I am a non-native speaker but have used this book to get 96th percentile on Verbal!
~~~~ SUMMARY ~~~~
Though not as detailed as some of the dedicated RC, CR, SC books, it provides great balance of useful strategies/instruction and time required to cover them. Good number of practice questions and also a grammar/style usage guide at the end.
~~~~~ STRENGTHS ~~~~~
- No tricks, just straightforward strategies to every section (3-4 steps). Easy to remember and simple to use
- Was just the right length for me (covered it in 3 weeks)
- Good number of exercise questions; both 220 GMAT-like (220) and exercises in the chapters; the questions are on the harder side
- Style/Usage guide and list of idioms (you must know all of these)
- Sets the right expectations (GMAT-style reading is very different from casual reading). You must forget what you know and re-learn reading to succeed
- The CR approach to answer the question before reading answer choices works like a charm
- The RC section is what really shines in this book
~~~~~ WEAKNESSES ~~~~~
- I felt the SC section was a little weak (5 pages plus a grammar section in the back). If you are a non-native speaker, you should definitely plan on getting a dedicated grammar book. Kaplan's Verbal Foundations is not bad
- One of the question sets/banks overlaps with the online exercises in the Kaplan Premier book
- The CR questions are slightly different from the official "flavor", which is typical for third-party questions. Keep this in mind and make sure you train your ear on the Official Guide or GMAT Prep before the test
~~~~~ BOTTOM LINE: Great book for those who don't have months to prep for the verbal section but there are better dedicated SC and CR resources. Manhattan GMAT (a wholly owned subsidiary of Kaplan has great SC and CR books).
~~~~~ GMAT CLUB'S TIPS ~~~~~
Here is a list of both tips and mistakes I have seen people make through my years at GMAT Club:
- Whenever you practice, do so in a timed environment (give yourself an average of 2 mins). If you don't, you are really wasting your time and setting unrealistic expectations
- Follow the strategies to the "T". If you are not getting a good score, it is probably because you are not following the strategies exactly and cutting corners. It is very important to read the CR passages twice, and to read the RC completely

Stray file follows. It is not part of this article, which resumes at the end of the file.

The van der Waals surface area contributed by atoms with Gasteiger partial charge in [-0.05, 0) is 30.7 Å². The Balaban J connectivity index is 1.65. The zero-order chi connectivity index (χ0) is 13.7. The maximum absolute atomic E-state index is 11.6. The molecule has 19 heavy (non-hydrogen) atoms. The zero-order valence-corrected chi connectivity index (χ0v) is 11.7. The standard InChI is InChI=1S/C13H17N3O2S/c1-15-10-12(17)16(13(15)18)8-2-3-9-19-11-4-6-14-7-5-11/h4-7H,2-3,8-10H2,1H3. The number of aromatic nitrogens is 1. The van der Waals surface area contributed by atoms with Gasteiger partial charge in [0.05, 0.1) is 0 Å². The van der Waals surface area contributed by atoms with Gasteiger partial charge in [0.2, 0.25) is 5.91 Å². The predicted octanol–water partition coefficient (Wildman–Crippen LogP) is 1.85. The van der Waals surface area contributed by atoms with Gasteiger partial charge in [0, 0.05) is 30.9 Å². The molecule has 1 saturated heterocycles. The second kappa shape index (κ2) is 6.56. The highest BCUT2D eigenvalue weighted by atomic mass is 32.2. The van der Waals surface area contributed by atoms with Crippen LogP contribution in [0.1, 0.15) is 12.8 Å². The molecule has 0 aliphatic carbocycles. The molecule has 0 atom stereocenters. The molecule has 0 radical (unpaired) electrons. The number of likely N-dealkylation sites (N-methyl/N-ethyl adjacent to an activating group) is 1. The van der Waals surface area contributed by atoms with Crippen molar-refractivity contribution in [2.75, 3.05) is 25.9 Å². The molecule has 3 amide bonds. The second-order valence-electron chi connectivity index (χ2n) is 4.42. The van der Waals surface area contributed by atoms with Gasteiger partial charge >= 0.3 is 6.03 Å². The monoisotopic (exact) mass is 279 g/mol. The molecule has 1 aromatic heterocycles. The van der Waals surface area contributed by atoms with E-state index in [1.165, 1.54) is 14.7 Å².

- Leverage your strengths and perfect the timing. Strike a balance between the question types. Reading was the hardest for me and I peaked at about 2.5 mins per RC question. (I noticed that if I spent only 2 mins on average, my success rate went down from 90% to about 60-70%) That was not good enough but instead of trying to break through that wall, I worked on answering SC questions in 1 min average and CR's in 1.5 mins average. That gave me enough time to approach RC properly
- Have a problem with keeping attention through the long or intense GMAT passages - try to be passionate about the passage. Imagine that it is the most interesting/revolting/provocative/unbelieavable stories. Care about it!
- Optional suggestion (which I think is very helpful by the way) - read quality fiction books in your spare time. Our minds are not prepared to read the GMAT-level passages (length or intensity or timing wise). You need to train your mind to be open to these and to know how to deal with them. I would recommend getting some quality fiction books (google "GMAT Fiction") - it will help not only with RC but also with SC as your grammar ear will be much more trained. This is how I managed to crack SC's in 1 minute or less.
- If you are a non-native speaker, make sure your English is OK before you start on the verbal section. Knowing strategies is valuable only when you understand what you reading. I know this sounds obvious but so many people ignore this
- On the test, draw a grid and use it to eliminate answer choices. By the time you reach the verbal section, you are 3 hours into the test and your mind will not be able to hold anything. A grid (which you can draw during a break or as you are reading the instructions) will help eliminate/track answer choices on hard questions
- You don't need to take dozens of practice tests. Don't use practice tests to learn material; instead, know it ahead of time and use practice tests to hone your strategies and timing. It should be enough to take 5-10 tests total.
P.S. I am not a tutor nor do I provide any GMAT services.
I am a founder of GMAT Club, a free community for MBA applicants - contributing to each other's learning since 2002.
Good Luck on your GMAT and let me know if any questions - I Reply to Comments!
BB, Founder of GMAT Club
750 (q49, v42)